God permits Moses to see the promised land from the heights of Abarim but reminds him that he will die before the people go in.
Yet, in the very next verse, irrespective of the certain pain he must have felt, Moses makes a powerful appeal to God to appoint a strong leader for the people to take them forward.
The simple act of putting aside his own personal feelings in the interest of caring for and providing for the people is moving enough. But what makes these verses so extraordinary is the power, beauty, and substance of the appeal itself.
First, Moses addresses God as the source of the spirit of all. That is, he calls out to the Divine in a way that connects himself, the people, and God at the deepest level.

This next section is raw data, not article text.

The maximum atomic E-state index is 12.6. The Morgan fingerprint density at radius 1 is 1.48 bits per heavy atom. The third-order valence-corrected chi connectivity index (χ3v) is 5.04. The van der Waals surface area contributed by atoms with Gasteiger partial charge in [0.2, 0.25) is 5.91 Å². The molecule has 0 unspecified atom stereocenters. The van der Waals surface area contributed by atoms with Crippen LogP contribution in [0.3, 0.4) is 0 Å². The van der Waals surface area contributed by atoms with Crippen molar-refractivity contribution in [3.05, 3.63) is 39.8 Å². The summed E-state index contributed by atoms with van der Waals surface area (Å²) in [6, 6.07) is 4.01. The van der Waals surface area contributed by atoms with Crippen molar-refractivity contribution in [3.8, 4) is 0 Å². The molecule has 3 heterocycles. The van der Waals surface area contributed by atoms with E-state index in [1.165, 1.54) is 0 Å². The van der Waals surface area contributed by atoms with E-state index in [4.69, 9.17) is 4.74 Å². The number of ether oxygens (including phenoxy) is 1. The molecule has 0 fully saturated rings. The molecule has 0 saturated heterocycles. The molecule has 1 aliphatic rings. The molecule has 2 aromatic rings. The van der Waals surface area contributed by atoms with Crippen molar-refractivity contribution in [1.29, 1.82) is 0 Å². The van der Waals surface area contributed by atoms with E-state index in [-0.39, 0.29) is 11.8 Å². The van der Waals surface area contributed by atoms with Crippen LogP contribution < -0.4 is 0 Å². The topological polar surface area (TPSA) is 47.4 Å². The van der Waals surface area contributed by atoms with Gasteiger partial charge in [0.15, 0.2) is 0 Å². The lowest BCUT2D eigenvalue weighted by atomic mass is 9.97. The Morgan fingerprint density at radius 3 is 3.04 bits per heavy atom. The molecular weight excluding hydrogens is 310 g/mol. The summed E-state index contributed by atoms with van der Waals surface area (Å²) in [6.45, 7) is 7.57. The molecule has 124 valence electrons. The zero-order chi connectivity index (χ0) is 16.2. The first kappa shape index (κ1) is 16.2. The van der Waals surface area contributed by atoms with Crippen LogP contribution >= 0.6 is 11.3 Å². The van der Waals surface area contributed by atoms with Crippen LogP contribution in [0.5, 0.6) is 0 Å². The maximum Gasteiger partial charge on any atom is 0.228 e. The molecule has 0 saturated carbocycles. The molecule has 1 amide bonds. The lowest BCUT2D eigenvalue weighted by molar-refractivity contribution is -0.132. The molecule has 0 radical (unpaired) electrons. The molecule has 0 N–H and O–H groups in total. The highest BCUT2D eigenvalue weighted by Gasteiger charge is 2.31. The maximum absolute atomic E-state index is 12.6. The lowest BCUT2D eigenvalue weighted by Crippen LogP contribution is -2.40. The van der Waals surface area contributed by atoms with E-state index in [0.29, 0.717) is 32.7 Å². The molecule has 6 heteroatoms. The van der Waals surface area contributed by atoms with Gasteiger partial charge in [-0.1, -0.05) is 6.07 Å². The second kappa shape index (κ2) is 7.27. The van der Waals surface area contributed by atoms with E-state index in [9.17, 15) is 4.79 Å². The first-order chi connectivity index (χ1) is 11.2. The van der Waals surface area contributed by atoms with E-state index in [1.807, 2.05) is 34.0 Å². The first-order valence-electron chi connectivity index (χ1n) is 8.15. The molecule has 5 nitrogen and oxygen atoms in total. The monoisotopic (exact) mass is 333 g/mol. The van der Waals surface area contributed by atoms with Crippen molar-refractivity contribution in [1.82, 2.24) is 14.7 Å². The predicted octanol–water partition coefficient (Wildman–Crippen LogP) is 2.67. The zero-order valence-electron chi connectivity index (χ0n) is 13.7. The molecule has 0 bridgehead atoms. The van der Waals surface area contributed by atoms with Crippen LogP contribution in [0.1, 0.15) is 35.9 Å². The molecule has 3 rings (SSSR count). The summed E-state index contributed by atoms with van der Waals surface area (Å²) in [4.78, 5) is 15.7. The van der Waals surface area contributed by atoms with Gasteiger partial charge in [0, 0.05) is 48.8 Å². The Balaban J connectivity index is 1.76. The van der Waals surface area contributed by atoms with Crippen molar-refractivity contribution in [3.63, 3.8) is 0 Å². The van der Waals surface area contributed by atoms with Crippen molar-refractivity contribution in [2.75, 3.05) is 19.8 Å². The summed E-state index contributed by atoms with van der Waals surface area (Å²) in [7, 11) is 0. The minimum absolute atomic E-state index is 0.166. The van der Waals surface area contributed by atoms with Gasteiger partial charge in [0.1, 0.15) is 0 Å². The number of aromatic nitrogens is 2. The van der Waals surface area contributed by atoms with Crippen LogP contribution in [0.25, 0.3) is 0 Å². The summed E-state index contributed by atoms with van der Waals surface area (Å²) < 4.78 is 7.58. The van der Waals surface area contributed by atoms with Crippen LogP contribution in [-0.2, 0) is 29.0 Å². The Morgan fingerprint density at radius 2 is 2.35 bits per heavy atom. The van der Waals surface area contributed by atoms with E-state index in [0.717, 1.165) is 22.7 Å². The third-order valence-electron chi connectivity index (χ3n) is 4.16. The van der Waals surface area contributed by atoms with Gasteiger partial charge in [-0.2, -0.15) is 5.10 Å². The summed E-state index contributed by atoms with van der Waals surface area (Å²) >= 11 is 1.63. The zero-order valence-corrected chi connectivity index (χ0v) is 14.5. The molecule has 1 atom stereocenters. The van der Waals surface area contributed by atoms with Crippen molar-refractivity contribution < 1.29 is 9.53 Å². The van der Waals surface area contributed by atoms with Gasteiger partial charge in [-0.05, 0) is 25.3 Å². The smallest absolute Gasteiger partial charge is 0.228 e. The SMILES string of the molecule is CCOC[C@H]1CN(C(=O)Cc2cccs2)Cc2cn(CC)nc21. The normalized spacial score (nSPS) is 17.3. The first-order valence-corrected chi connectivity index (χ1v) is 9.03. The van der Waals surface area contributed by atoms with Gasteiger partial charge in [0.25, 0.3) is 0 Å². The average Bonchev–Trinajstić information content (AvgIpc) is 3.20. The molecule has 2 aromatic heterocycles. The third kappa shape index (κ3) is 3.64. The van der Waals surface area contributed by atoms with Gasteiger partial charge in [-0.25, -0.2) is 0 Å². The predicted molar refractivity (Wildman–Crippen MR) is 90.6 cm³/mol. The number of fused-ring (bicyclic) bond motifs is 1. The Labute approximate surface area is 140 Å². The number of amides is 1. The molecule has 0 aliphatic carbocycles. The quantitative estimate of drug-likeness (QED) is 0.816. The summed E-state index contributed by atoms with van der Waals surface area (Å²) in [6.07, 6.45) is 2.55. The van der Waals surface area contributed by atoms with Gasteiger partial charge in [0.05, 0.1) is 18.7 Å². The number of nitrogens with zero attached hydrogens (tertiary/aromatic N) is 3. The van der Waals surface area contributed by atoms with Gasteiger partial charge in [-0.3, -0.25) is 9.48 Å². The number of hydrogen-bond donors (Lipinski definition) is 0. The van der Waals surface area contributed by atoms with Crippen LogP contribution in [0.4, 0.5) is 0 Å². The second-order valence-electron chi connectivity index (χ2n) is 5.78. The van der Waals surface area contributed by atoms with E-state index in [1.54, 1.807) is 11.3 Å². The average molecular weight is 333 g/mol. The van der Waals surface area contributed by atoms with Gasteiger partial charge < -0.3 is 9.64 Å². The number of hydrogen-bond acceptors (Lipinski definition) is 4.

Second, Moses asks for a leader who will go out before and come back before the people, and will take them out and bring them in. One might wonder how both are possible.
Moses knows both truths. The leader must anticipate ahead of need and have the drive, courage, and strength to lead ahead. Yet, the leader must, at the same time, be with the people wherever they may be in the journey.
Third, Moses wants to assure that the people are not like sheep without a shepherd. There must be a leader who cares, nurtures, prods, and, above all else, prevents straying or, at least, effects return.
How moving it must have been to God, and it is to us, that we have a teacher who put love of, and service to, God and the community above all else by caring so much that there be the right successor .